For those of you that can still afford college there will be at Columbia University an anthropology course specifically directed at the Occupation. Grad students and juniors/seniors only, but it is a start to recognizing the depth of this social movement.
This course will open the door for a more thorough examination of the how's and why's of this Movement as well as educating some of the more insulated students about the realities facing their fellow Americans. This will also allow the spread of knowledge throughout academia as these students continue their academic journeys and in some cases become TA's.
Personally I think that sociology would also be a good perspective to study the Occupy Movement from but I have a bias based on my own limited education.
Sorry this links to the NY Post I apologize in advance for the unprofessional writing therein:
Does getting pepper-sprayed count as extra credit?
Columbia University is offering a new course on Occupy Wall Street next semester — sending upperclassmen and grad students into the field for full course credit.
The class is taught by Dr. Hannah Appel (right), who boasts about her nights camped out in Zuccotti Park.
As many as 30 students will be expected to get involved in ongoing OWS projects outside the classroom, the syllabus says.
The class will be in the anthropology department and called “Occupy the Field: Global Finance, Inequality, Social Movement.” It will be divided between seminars at the Morningside Heights campus and fieldwork.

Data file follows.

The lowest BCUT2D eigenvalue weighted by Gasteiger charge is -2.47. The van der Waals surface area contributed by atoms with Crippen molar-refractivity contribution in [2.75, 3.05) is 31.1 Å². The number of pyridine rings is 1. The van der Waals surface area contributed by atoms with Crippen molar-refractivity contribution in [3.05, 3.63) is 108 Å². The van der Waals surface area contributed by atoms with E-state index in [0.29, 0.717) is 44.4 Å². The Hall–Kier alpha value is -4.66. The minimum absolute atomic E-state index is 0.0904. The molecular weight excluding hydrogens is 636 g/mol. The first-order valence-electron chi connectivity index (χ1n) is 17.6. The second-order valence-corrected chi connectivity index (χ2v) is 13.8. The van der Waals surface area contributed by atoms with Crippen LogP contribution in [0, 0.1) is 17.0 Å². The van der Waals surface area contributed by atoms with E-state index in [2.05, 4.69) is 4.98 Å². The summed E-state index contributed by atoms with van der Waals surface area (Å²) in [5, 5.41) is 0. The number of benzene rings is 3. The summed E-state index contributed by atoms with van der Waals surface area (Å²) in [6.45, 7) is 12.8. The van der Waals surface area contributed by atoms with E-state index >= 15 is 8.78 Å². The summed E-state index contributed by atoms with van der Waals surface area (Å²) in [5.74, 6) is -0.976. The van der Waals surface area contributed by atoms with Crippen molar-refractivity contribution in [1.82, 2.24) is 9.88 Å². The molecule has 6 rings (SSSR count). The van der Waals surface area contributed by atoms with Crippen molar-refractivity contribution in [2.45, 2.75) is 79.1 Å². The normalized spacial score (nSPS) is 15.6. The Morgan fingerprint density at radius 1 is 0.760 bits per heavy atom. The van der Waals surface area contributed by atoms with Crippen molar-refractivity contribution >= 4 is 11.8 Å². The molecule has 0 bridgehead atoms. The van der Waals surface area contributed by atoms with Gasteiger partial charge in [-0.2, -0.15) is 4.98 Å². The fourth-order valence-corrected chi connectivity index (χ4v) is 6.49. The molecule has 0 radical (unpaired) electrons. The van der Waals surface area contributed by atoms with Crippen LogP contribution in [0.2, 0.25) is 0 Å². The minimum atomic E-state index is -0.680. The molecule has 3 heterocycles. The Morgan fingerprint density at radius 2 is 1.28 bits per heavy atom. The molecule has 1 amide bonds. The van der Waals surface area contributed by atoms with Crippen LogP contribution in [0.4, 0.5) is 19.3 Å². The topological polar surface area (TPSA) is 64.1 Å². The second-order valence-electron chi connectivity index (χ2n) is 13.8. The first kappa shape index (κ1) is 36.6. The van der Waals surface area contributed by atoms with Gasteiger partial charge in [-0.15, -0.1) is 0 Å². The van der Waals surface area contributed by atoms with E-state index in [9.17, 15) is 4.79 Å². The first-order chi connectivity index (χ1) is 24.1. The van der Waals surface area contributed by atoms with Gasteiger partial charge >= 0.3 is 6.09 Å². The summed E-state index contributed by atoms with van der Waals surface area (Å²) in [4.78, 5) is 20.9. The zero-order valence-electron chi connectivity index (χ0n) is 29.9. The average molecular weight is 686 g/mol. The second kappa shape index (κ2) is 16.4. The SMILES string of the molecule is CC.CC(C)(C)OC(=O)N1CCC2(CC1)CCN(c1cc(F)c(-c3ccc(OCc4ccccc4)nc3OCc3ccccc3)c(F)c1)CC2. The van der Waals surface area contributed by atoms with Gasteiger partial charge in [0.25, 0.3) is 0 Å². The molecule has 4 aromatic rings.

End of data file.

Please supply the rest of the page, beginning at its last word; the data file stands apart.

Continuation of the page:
ANTH V3897y Occupy the Field: Global Finance, Inequality, Social Movement 4 pts. Hannah Appel. Occupy the Field is a field-based course about Occupy Wall Street and the Occupy Movement more broadly. The course offers training in ethnographi research methods alongside a critical exploration of the conjunctural issues in the Occupy movement: Wall Street, finance capital, and inequality; political strategies, property and public space, and the question of anarchy; and genealogies of the contemporary moment in global social movements. Class time will be divided between fieldwork in an around the Occupy movement, and seminar at Columbia. In other words, this class will meet off-campus several times, and students will be expected to be involved in ongoing OWS projects, to be discussed in class. While the syllabus draws extensively on ethnographic and anthropological work, it is also broadly interdisciplinary, incorporating texts and approaches from sociology, political theory, economics, history, and primary source material from OWS and beyond. The class will also incorporate guest lecturers from Columbia and the wider intellectual and activist community. Dissenting voices of all kinds are encouraged in this class, and one need not have a particular orientation toward OWS to participate. REGISTRATION BY INSTRUCTOR'S PERMISSION ONLY